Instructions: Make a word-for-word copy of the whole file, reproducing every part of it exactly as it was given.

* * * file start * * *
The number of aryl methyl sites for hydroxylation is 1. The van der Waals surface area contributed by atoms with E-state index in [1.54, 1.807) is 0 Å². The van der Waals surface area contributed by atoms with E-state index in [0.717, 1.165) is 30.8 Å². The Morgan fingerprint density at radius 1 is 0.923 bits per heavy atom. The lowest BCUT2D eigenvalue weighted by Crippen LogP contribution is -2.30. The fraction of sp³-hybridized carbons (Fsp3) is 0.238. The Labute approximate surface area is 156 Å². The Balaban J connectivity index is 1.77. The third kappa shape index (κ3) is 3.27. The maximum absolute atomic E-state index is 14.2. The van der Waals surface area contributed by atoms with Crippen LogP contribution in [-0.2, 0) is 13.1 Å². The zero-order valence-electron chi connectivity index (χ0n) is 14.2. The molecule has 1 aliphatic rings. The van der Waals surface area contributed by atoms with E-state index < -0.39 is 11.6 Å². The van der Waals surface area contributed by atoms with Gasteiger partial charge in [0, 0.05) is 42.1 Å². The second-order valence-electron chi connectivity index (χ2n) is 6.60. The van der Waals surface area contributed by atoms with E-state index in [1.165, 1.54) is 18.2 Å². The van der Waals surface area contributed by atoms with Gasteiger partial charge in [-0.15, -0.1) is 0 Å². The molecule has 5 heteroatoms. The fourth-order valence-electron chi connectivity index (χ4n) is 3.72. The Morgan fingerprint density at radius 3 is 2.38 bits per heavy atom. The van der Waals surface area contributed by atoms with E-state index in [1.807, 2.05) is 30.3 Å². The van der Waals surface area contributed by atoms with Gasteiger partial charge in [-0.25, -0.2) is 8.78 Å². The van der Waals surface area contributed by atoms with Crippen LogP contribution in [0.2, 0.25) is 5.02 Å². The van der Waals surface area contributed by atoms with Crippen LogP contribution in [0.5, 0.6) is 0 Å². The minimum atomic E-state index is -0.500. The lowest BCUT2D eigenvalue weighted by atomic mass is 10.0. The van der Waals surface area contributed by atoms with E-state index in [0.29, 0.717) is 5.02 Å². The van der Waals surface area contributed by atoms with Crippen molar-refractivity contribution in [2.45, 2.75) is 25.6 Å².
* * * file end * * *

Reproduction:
The number of aryl methyl sites for hydroxylation is 1. The van der Waals surface area contributed by atoms with E-state index in [1.54, 1.807) is 0 Å². The van der Waals surface area contributed by atoms with E-state index in [0.717, 1.165) is 30.8 Å². The Morgan fingerprint density at radius 1 is 0.923 bits per heavy atom. The lowest BCUT2D eigenvalue weighted by Crippen LogP contribution is -2.30. The fraction of sp³-hybridized carbons (Fsp3) is 0.238. The Labute approximate surface area is 156 Å². The Balaban J connectivity index is 1.77. The third kappa shape index (κ3) is 3.27. The maximum absolute atomic E-state index is 14.2. The van der Waals surface area contributed by atoms with Crippen LogP contribution in [-0.2, 0) is 13.1 Å². The zero-order valence-electron chi connectivity index (χ0n) is 14.2. The molecule has 1 aliphatic rings. The van der Waals surface area contributed by atoms with E-state index < -0.39 is 11.6 Å². The van der Waals surface area contributed by atoms with Gasteiger partial charge in [0, 0.05) is 42.1 Å². The second-order valence-electron chi connectivity index (χ2n) is 6.60. The van der Waals surface area contributed by atoms with E-state index in [1.165, 1.54) is 18.2 Å². The van der Waals surface area contributed by atoms with Gasteiger partial charge in [-0.15, -0.1) is 0 Å². The molecule has 5 heteroatoms. The fourth-order valence-electron chi connectivity index (χ4n) is 3.72. The Morgan fingerprint density at radius 3 is 2.38 bits per heavy atom. The van der Waals surface area contributed by atoms with E-state index in [1.807, 2.05) is 30.3 Å². The van der Waals surface area contributed by atoms with Gasteiger partial charge in [-0.25, -0.2) is 8.78 Å². The van der Waals surface area contributed by atoms with Crippen LogP contribution in [0.2, 0.25) is 5.02 Å². The van der Waals surface area contributed by atoms with Crippen LogP contribution in [0.5, 0.6) is 0 Å². The minimum atomic E-state index is -0.500. The lowest BCUT2D eigenvalue weighted by atomic mass is 10.0. The van der Waals surface area contributed by atoms with E-state index in [0.29, 0.717) is 5.02 Å². The van der Waals surface area contributed by atoms with Crippen molar-refractivity contribution in [2.45, 2.75) is 25.6 Å².